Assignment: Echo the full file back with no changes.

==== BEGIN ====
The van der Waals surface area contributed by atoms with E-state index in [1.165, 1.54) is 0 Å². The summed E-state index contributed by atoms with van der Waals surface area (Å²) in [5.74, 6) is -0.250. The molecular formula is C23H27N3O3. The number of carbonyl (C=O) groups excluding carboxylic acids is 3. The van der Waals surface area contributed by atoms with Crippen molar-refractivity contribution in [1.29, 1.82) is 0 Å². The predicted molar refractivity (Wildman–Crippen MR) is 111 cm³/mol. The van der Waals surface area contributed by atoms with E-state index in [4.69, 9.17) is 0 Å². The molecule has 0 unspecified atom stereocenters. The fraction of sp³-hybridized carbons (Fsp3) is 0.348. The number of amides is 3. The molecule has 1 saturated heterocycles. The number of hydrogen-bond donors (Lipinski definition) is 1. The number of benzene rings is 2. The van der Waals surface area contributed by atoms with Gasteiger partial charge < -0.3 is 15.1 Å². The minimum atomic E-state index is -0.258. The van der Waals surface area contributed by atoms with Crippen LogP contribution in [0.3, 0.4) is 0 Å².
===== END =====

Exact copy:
The van der Waals surface area contributed by atoms with E-state index in [1.165, 1.54) is 0 Å². The summed E-state index contributed by atoms with van der Waals surface area (Å²) in [5.74, 6) is -0.250. The molecular formula is C23H27N3O3. The number of carbonyl (C=O) groups excluding carboxylic acids is 3. The van der Waals surface area contributed by atoms with Crippen molar-refractivity contribution in [1.29, 1.82) is 0 Å². The predicted molar refractivity (Wildman–Crippen MR) is 111 cm³/mol. The van der Waals surface area contributed by atoms with E-state index in [4.69, 9.17) is 0 Å². The molecule has 0 unspecified atom stereocenters. The fraction of sp³-hybridized carbons (Fsp3) is 0.348. The number of amides is 3. The molecule has 1 saturated heterocycles. The number of hydrogen-bond donors (Lipinski definition) is 1. The number of benzene rings is 2. The van der Waals surface area contributed by atoms with Gasteiger partial charge < -0.3 is 15.1 Å². The minimum atomic E-state index is -0.258. The van der Waals surface area contributed by atoms with Crippen LogP contribution in [0.3, 0.4) is 0 Å².